by Ali Motamedi
The Cuban people have been engaged in a series of unprecedented anti-communist protests in the wake of months of severe shortages. Common chants by the protestors include “We Are No Longer Afraid,” a reference to the fact that the people will no longer tolerate the communist government’s efforts to quell uprisings, and “Homeland and Life,” a play on the phrase “Homeland or Death” popularized during the Cuban communist ‘revolution’ of 1959.
Libertarians are compelled to sympathize with the Cuban protestors’ struggle against the cruel, totalitarian and collectivist regime, which has done nothing but suppress their people’s ambitions and squander their nation’s resources. This regime also publishes dubious statistics which have been utilized by a wide range of left-wing American state expansionists to ‘discredit capitalism’.
As libertarians, however, we must also come to recognize that the efforts by some individuals within our government to actively support these protestors—most notably the efforts of Florida Republicans Ron DeSantis, Marco Rubio, and Francis Suarez—is wholly inappropriate and runs contrary to our values and principles as freedom-loving individualists.
I urge President Biden to assist in providing internet access to the people of Cuba standing up against communist oppression and demanding a voice after decades of suffering under a cruel dictatorship.https://t.co/fjSKNxuchW pic.twitter.com/br4iPHZ4k1
— Ron DeSantis (@GovRonDeSantis) July 14, 2021
There are two ways to help the people of #Cuba get around the regimes internet blockade
We can immediately fund access to a proven VPN provider
Long term we can provide satellite/cell service from balloons & other methods @potus we should do BOTH ASAP #CubaLibre pic.twitter.com/G6IlNSKgEs
— Marco Rubio (@marcorubio) July 22, 2021
I have never felt such raw emotion from the people of Miami desperate for intervention by the government and by themselves on behalf of Cuba. This is the moment for freedom in Cuba. IT CANNOT WAIT ANY LONGER! pic.twitter.com/gM1SjOZ222
— Mayor Francis Suarez (@FrancisSuarez) July 12, 2021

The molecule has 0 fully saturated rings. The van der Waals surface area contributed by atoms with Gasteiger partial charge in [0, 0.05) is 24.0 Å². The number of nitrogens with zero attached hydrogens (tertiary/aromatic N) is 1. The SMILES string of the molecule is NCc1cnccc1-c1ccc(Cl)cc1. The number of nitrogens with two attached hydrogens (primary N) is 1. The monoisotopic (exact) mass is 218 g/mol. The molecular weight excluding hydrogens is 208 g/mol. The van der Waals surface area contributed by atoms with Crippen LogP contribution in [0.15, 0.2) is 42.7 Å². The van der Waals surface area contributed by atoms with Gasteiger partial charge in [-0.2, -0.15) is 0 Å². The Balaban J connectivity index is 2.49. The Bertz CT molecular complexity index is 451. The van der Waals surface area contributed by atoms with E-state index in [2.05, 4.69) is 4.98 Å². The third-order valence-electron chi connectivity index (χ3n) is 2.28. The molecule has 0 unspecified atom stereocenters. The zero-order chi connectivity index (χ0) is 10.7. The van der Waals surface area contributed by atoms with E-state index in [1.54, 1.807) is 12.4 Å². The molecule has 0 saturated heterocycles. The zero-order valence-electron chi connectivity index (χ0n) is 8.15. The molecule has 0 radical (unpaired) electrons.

Ted Cruz pressures Biden to back Cuba, stand against 'corrupt, tyrannical' government https://t.co/f4UCOR5uMb
— Ted Cruz (@tedcruz) July 23, 2021
To provide the government with a mandate to intervene in the affairs of a foreign nation in order to establish a regime that is in line with our foreign policy interests would require the extortion of Americans who may deem such an intrusion to be immoral at best and unconstitutional at worst. Furthermore, it reinforces the already existing precedent set by institutions, such as the CIA, of the United States being willing to meddle in the affairs of foreign nations so long as our ‘strategic interests’ are served.
Given that this precedent has been used by administrations of the past to justify our involvement in conflicts such as the Vietnam War, the War on Terror, and the Iraq War, it is difficult to comprehend why certain ‘libertarians’ would aim to reinforce it and implore the current Biden administration to adopt it in order to justify an intervention in the ongoing Cuban crisis. It is neither pragmatic nor libertarian to place pressure on the American government to meddle in the affairs of the Cuban nation through the usage of resources that belong to American citizens and that were seized through state coercion.
When all is said and done, we as libertarians must recognize the realities of the situation. We should actively call out those that seek to have our government take an official stance in a conflict that does not involve us. But we should also support the Cuban people in their struggle against tyranny through our engagement in protests, boycotts, and other voluntary and non-coercive actions that may pressure and weaken the current Communist regime and bolster the position of the Cuban opposition.
Ali Motamedi is a high school senior who has been involved in the liberty movement for the past two years. He has an interest in a wide range of issues, but his influences especially include Murray Rothbard, F.A. Hayek, Ludwig Von Mises, and Hans-Hermann Hoppe.